when are the ides again?
We've had two days straight of sun in the sky and liquid water on the ground. This is all good, except I think it's causing the Anxiety Bugs to hatch. I caught another one this morning. Also, I'm hung over.
Zack Exley, the man who created gwbush.com (how dumb is too dumb?) during the campaign, is now in a legal imbroglio with CNN. His CNNdn site ("dn" for "downturn") reported the financial news from one year in the future: financiers were hiring bodyguards, Bush had raised taxes, and failing dotcoms like Yahoo and Google were bought out by Warren Buffett and converted to nonprofits. The site's down now, per a restraining order requested by CNN, who claim trademark infrigement:
[Zack says] I imagined a world full of CNN trademark infringers--all because of my brazen disregard for intellectual property! People wearing unauthorized CNN t-shirts, people with CNN tattoos, parents naming their babies "CNN"--the humanity!
The Pentagon has created a pain beam. They've got a little CG model with the pain dish mounted on a truck. It reminds me of the heat ray in "War of the Worlds" somehow.
Chris in class yesterday: "All journaling is essentially an indulgence of one's own neuroses." Yup, and add that to exhibitionism and you get this beautiful thing called a weblog.
After class we go to Chris's place to blast a Talking Heads concert from his DVD player and see his file of rejection letters: everybody's got one. The most illuminating are those from C. Michael Curtis at the Atlantic Monthly, which begin as considered multiple-paragraph responses and steadily dwindle over the months until he's just writing "Not for us, thanks." We also play front-yard athletics (frisbee, football, wiffleball) with Chris's sons. Only I was conditioned in junior high to be afraid of spheres and discs and [whatever the hell geometric shape a football is]s flying through the sky, so I stay on the porch, which prompts Chris's older son to ask me if I have ever played Dungeons & Dragons.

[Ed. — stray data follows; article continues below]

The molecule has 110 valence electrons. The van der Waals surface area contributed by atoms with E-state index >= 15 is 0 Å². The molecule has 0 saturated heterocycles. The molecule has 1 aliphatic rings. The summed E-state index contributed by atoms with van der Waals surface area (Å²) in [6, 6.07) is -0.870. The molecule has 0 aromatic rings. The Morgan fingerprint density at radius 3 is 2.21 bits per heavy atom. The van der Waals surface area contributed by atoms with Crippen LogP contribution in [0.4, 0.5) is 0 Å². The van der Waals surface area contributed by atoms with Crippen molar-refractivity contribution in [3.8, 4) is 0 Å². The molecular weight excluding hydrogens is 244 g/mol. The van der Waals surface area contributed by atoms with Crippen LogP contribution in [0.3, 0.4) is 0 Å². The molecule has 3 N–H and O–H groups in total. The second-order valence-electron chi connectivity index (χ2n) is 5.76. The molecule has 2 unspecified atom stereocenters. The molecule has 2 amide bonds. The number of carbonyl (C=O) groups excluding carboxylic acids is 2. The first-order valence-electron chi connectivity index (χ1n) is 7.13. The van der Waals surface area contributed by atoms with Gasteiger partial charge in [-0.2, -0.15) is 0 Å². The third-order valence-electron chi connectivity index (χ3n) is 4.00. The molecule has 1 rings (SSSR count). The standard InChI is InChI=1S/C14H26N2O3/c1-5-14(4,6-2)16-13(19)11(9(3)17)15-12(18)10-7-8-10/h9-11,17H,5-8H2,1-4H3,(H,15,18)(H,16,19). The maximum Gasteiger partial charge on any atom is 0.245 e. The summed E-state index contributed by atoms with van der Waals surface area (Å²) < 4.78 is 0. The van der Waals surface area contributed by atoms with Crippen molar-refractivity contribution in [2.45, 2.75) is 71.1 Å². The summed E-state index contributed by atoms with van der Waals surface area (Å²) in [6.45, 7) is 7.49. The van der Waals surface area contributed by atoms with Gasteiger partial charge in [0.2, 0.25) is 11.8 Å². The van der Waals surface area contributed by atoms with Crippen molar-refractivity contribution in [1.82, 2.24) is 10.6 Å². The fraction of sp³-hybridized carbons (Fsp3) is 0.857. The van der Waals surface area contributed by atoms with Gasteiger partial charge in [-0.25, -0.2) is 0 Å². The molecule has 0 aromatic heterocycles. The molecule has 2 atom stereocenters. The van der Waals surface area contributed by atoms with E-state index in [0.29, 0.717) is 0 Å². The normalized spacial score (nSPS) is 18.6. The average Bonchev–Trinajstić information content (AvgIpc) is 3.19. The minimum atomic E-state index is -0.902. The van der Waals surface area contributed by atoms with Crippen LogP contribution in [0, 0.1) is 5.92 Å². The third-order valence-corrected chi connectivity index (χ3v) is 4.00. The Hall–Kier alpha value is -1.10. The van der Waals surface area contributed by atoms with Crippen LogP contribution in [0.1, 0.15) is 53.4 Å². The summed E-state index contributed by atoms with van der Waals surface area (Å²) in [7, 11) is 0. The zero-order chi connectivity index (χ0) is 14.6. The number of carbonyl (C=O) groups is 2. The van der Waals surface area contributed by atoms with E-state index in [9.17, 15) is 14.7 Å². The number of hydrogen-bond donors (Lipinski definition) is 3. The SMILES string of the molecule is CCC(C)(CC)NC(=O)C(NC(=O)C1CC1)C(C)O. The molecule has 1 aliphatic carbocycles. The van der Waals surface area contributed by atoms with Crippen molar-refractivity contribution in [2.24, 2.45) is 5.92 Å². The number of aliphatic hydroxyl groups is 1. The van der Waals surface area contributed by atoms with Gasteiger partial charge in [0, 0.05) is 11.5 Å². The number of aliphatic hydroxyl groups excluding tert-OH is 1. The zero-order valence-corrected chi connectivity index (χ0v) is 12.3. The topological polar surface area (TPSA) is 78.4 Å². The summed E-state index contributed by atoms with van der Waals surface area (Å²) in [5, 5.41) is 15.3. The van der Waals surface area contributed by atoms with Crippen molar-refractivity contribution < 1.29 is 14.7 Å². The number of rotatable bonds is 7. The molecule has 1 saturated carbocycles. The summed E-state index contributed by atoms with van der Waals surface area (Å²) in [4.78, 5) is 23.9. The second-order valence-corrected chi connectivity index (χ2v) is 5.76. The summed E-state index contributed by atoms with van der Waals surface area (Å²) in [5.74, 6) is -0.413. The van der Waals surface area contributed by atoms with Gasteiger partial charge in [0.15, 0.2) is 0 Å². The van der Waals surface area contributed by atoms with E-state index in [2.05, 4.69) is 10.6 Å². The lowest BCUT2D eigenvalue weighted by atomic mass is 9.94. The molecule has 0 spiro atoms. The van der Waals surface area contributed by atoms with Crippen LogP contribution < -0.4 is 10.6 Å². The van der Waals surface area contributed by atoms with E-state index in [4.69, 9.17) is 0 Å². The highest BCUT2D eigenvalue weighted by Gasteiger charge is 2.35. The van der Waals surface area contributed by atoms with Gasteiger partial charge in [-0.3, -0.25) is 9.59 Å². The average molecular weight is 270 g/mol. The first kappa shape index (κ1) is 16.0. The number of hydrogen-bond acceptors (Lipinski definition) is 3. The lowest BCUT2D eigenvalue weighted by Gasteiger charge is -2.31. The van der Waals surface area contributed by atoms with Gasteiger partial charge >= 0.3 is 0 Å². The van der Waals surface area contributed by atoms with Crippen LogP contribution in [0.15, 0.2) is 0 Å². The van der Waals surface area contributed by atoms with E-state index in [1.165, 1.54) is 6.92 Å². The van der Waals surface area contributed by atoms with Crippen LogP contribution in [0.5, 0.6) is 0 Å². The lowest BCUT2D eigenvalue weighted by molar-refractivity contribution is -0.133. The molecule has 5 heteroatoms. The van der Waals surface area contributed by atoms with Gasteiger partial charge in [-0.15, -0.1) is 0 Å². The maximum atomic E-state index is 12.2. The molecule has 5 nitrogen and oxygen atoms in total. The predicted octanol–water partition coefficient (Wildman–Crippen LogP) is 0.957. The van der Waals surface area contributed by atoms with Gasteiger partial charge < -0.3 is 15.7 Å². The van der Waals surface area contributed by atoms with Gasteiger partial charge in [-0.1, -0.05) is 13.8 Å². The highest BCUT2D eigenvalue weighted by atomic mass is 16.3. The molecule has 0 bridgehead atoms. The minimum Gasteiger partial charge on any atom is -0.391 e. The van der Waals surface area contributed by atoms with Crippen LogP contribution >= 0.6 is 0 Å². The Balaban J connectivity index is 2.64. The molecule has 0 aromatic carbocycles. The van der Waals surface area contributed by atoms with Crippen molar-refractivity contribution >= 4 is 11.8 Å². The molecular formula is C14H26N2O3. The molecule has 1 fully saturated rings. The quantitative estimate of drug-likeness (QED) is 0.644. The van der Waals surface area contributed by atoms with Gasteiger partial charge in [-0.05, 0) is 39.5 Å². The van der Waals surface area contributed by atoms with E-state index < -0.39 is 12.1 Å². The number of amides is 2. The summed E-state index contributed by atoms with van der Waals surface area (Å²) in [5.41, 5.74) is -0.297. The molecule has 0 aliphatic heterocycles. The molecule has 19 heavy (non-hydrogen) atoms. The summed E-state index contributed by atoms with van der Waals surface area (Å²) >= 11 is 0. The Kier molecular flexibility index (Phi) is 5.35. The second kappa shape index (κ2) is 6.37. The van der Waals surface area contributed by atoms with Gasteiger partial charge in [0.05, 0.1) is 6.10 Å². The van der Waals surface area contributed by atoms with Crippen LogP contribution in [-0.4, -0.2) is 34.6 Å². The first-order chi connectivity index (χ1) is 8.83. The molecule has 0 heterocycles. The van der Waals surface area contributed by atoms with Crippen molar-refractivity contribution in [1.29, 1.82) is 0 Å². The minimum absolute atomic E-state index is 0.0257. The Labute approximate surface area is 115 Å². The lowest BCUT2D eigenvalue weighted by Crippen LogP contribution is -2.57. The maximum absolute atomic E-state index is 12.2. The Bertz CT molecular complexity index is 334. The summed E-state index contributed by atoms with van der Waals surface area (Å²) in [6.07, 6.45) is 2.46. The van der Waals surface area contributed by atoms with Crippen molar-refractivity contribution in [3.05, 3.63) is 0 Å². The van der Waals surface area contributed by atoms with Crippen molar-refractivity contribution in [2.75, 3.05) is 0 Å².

"I used to," I say.
"I thought so," Marlowe says from the yard. "You have the aura of that guy who used to play D&D."
"Shut up," I say.
I want to write a scene where an elderly Hungarian mathematician explains set theory using bananas. Can this work? The trick in writing a novel about math is how to have your characters make mathematical discoveries without requiring the author to make those discoveries too: because sure, I get the basics of set theory, but it's not like I'm going to stumble on a revolutionary theorem by accident while writing this book.
Plants are getting hungrier. More carbon! More!
An editorial by Harvey C. Mansfield, the Harvard prof who is protesting grade inflation at Harvard by giving two grades to his students, the official one and the "real" one. Well, yes. I know--and let it be clear that I'm speaking only for myself here--that I didn't entirely earn that ridiculous Stanford GPA. If I had taken more tech classes, I would of course feel differently.
Wittgenstein, Bertrand Russell, Karl Popper and the red-hot poker: what really happened?